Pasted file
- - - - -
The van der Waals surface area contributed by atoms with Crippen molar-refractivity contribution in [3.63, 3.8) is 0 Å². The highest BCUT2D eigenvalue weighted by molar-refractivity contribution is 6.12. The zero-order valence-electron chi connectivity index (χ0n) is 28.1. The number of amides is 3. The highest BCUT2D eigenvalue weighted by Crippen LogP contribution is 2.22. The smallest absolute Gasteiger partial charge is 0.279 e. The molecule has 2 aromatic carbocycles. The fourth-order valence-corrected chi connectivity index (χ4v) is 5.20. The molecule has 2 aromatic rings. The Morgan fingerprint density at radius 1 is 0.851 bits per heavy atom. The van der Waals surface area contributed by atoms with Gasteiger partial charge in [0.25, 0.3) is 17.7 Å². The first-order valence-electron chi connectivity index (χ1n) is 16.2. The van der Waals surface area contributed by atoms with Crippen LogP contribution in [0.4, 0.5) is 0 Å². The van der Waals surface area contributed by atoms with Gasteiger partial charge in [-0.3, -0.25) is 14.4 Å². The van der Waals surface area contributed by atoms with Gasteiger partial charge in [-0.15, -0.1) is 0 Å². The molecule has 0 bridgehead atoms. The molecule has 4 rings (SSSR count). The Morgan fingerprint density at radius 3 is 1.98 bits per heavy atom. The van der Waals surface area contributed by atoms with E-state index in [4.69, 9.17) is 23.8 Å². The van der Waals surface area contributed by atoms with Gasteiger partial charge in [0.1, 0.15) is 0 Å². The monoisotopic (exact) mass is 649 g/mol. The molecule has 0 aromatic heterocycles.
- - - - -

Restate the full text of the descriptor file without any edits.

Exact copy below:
The van der Waals surface area contributed by atoms with Crippen molar-refractivity contribution in [3.63, 3.8) is 0 Å². The highest BCUT2D eigenvalue weighted by molar-refractivity contribution is 6.12. The zero-order valence-electron chi connectivity index (χ0n) is 28.1. The number of amides is 3. The highest BCUT2D eigenvalue weighted by Crippen LogP contribution is 2.22. The smallest absolute Gasteiger partial charge is 0.279 e. The molecule has 2 aromatic carbocycles. The fourth-order valence-corrected chi connectivity index (χ4v) is 5.20. The molecule has 2 aromatic rings. The Morgan fingerprint density at radius 1 is 0.851 bits per heavy atom. The van der Waals surface area contributed by atoms with Gasteiger partial charge in [0.25, 0.3) is 17.7 Å². The first-order valence-electron chi connectivity index (χ1n) is 16.2. The van der Waals surface area contributed by atoms with Crippen LogP contribution in [0.4, 0.5) is 0 Å². The van der Waals surface area contributed by atoms with Gasteiger partial charge in [-0.3, -0.25) is 14.4 Å². The van der Waals surface area contributed by atoms with Gasteiger partial charge in [-0.15, -0.1) is 0 Å². The molecule has 0 bridgehead atoms. The molecule has 4 rings (SSSR count). The Morgan fingerprint density at radius 3 is 1.98 bits per heavy atom. The van der Waals surface area contributed by atoms with E-state index in [4.69, 9.17) is 23.8 Å². The van der Waals surface area contributed by atoms with Gasteiger partial charge in [0.1, 0.15) is 0 Å². The monoisotopic (exact) mass is 649 g/mol. The molecule has 0 aromatic heterocycles.